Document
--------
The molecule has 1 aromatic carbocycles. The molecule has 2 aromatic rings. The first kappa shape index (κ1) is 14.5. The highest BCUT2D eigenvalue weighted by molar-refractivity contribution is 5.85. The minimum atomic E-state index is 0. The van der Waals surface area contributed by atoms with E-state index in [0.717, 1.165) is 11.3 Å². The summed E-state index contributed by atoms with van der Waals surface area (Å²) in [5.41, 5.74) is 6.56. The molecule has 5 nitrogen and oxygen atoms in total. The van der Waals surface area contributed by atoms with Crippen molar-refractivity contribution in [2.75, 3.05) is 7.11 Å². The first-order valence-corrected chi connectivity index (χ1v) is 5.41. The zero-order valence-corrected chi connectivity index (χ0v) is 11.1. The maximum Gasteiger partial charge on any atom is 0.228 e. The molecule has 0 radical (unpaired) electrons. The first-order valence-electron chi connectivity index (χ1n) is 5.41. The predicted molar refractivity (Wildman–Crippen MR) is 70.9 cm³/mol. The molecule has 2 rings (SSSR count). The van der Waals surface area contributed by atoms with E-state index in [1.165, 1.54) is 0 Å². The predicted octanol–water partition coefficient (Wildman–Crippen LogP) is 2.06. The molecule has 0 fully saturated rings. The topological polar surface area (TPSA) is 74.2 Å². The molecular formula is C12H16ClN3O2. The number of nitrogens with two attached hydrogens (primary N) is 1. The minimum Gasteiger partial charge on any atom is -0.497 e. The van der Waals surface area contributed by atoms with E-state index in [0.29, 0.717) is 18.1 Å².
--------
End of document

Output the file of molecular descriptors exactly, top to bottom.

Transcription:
The molecule has 1 aromatic carbocycles. The molecule has 2 aromatic rings. The first kappa shape index (κ1) is 14.5. The highest BCUT2D eigenvalue weighted by molar-refractivity contribution is 5.85. The minimum atomic E-state index is 0. The van der Waals surface area contributed by atoms with E-state index in [0.717, 1.165) is 11.3 Å². The summed E-state index contributed by atoms with van der Waals surface area (Å²) in [5.41, 5.74) is 6.56. The molecule has 5 nitrogen and oxygen atoms in total. The van der Waals surface area contributed by atoms with Crippen molar-refractivity contribution in [2.75, 3.05) is 7.11 Å². The first-order valence-corrected chi connectivity index (χ1v) is 5.41. The zero-order valence-corrected chi connectivity index (χ0v) is 11.1. The maximum Gasteiger partial charge on any atom is 0.228 e. The molecule has 0 radical (unpaired) electrons. The first-order valence-electron chi connectivity index (χ1n) is 5.41. The predicted molar refractivity (Wildman–Crippen MR) is 70.9 cm³/mol. The molecule has 2 rings (SSSR count). The van der Waals surface area contributed by atoms with E-state index in [1.165, 1.54) is 0 Å². The predicted octanol–water partition coefficient (Wildman–Crippen LogP) is 2.06. The molecule has 0 fully saturated rings. The topological polar surface area (TPSA) is 74.2 Å². The molecular formula is C12H16ClN3O2. The number of nitrogens with two attached hydrogens (primary N) is 1. The minimum Gasteiger partial charge on any atom is -0.497 e. The van der Waals surface area contributed by atoms with E-state index in [0.29, 0.717) is 18.1 Å².